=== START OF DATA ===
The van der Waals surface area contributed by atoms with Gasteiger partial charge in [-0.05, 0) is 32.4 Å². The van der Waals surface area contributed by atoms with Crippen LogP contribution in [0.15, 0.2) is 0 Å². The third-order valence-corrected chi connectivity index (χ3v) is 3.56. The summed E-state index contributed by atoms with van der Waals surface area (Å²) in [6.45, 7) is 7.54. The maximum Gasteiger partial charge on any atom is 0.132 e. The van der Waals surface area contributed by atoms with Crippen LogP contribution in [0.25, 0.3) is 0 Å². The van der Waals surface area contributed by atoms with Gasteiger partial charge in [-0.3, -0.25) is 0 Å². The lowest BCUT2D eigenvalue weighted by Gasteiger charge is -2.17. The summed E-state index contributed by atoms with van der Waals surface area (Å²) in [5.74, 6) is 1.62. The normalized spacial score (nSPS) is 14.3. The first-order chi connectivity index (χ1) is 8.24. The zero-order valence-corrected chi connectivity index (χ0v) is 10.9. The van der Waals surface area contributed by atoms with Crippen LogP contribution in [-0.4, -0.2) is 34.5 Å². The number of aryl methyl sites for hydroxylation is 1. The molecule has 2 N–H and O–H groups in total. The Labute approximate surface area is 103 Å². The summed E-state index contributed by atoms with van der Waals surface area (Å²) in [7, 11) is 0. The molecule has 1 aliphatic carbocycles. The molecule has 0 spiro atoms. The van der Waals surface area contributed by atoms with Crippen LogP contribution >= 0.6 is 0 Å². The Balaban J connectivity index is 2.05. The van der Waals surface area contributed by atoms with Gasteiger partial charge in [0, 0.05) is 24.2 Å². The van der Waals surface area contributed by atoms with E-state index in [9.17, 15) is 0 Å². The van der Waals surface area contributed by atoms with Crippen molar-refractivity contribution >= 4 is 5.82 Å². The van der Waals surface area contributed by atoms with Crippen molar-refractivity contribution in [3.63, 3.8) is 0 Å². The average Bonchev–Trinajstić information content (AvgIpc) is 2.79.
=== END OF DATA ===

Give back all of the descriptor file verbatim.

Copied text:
The van der Waals surface area contributed by atoms with Gasteiger partial charge in [-0.05, 0) is 32.4 Å². The van der Waals surface area contributed by atoms with Crippen LogP contribution in [0.15, 0.2) is 0 Å². The third-order valence-corrected chi connectivity index (χ3v) is 3.56. The summed E-state index contributed by atoms with van der Waals surface area (Å²) in [6.45, 7) is 7.54. The maximum Gasteiger partial charge on any atom is 0.132 e. The van der Waals surface area contributed by atoms with Crippen LogP contribution in [0.25, 0.3) is 0 Å². The van der Waals surface area contributed by atoms with Gasteiger partial charge in [-0.3, -0.25) is 0 Å². The lowest BCUT2D eigenvalue weighted by Gasteiger charge is -2.17. The summed E-state index contributed by atoms with van der Waals surface area (Å²) in [5.74, 6) is 1.62. The normalized spacial score (nSPS) is 14.3. The first-order chi connectivity index (χ1) is 8.24. The zero-order valence-corrected chi connectivity index (χ0v) is 10.9. The van der Waals surface area contributed by atoms with Crippen LogP contribution in [-0.4, -0.2) is 34.5 Å². The number of aryl methyl sites for hydroxylation is 1. The molecule has 2 N–H and O–H groups in total. The Labute approximate surface area is 103 Å². The summed E-state index contributed by atoms with van der Waals surface area (Å²) in [7, 11) is 0. The molecule has 1 aliphatic carbocycles. The molecule has 0 spiro atoms. The van der Waals surface area contributed by atoms with Crippen LogP contribution >= 0.6 is 0 Å². The Balaban J connectivity index is 2.05. The van der Waals surface area contributed by atoms with Gasteiger partial charge in [0, 0.05) is 24.2 Å². The van der Waals surface area contributed by atoms with E-state index in [9.17, 15) is 0 Å². The van der Waals surface area contributed by atoms with Crippen molar-refractivity contribution >= 4 is 5.82 Å². The van der Waals surface area contributed by atoms with Crippen molar-refractivity contribution in [3.63, 3.8) is 0 Å². The average Bonchev–Trinajstić information content (AvgIpc) is 2.79.